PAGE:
The family of missing Queensland couple Bob and Cathy Lawton are continuing to hold out hope, following a week of confusion and twists in the disappearance of Malaysia Airlines flight MH370.
Bob's brother David said he felt “empty” not knowing what happened to his brother and sister-in-law, but was hopeful details of what happened to the Boeing 777 would emerge soon.
Mr Lawton said the prospect of a potential hijacking was frightening.
“If they found the wreckage of the plane then that would be finalised because there's no hope. But while you've got hope, you've got worries too. Because if they're alive, are they being treated well, or what's happening?” he told Fairfax Media.
“One part, I'm feeling maybe they're still alive and there's hope there. The other thing is, we don't know where they are. So I just don't know how to feel really.”
Mr Lawton said the family was being briefed daily by the Australian Department of Foreign Affairs and Trade. But following a week of theories and false leads in the investigation, he was now feeling sceptical of reports about what may have happened.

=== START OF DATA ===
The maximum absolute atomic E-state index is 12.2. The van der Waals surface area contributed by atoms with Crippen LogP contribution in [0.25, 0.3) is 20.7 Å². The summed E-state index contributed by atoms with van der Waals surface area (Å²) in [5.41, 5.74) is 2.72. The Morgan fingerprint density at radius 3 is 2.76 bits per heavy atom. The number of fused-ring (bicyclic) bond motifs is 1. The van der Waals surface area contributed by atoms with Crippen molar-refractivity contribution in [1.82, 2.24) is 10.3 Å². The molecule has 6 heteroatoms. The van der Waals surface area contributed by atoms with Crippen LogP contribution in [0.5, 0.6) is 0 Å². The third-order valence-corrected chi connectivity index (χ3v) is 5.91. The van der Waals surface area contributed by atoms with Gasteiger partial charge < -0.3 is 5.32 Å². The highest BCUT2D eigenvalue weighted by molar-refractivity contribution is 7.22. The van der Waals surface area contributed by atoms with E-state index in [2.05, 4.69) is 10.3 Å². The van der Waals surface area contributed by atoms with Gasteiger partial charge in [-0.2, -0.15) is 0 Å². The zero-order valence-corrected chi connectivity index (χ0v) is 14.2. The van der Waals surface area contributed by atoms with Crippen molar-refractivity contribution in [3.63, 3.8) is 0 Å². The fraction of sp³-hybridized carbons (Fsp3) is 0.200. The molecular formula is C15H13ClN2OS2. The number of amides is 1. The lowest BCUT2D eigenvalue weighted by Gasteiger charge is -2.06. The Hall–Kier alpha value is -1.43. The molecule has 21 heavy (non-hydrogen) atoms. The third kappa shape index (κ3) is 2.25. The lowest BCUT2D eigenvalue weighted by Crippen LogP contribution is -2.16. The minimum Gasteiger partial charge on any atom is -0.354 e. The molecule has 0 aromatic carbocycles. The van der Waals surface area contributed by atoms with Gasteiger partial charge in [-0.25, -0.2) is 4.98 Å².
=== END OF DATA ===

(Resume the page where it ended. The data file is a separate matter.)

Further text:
“You had the oil slick, then we had the particles in the sea, now [the plane] has changed direction. You don't know what to believe or which way to think,” he said.
“It's hard to understand, how can a plane like that just go missing? With today's technology you'd think it wouldn't be problem.
“All we do is listen to the news, because that's all we can do.”
Bob and Cathy Lawton were travelling on MH370 with their friends Rod and Mary Burrows, also from Queensland.
Sydney couple Yuan Li and Naijun Gu, and Perth-based New Zealander Paul Weeks, were also among the 239 people on the flight from Kuala Lumpur to Beijing.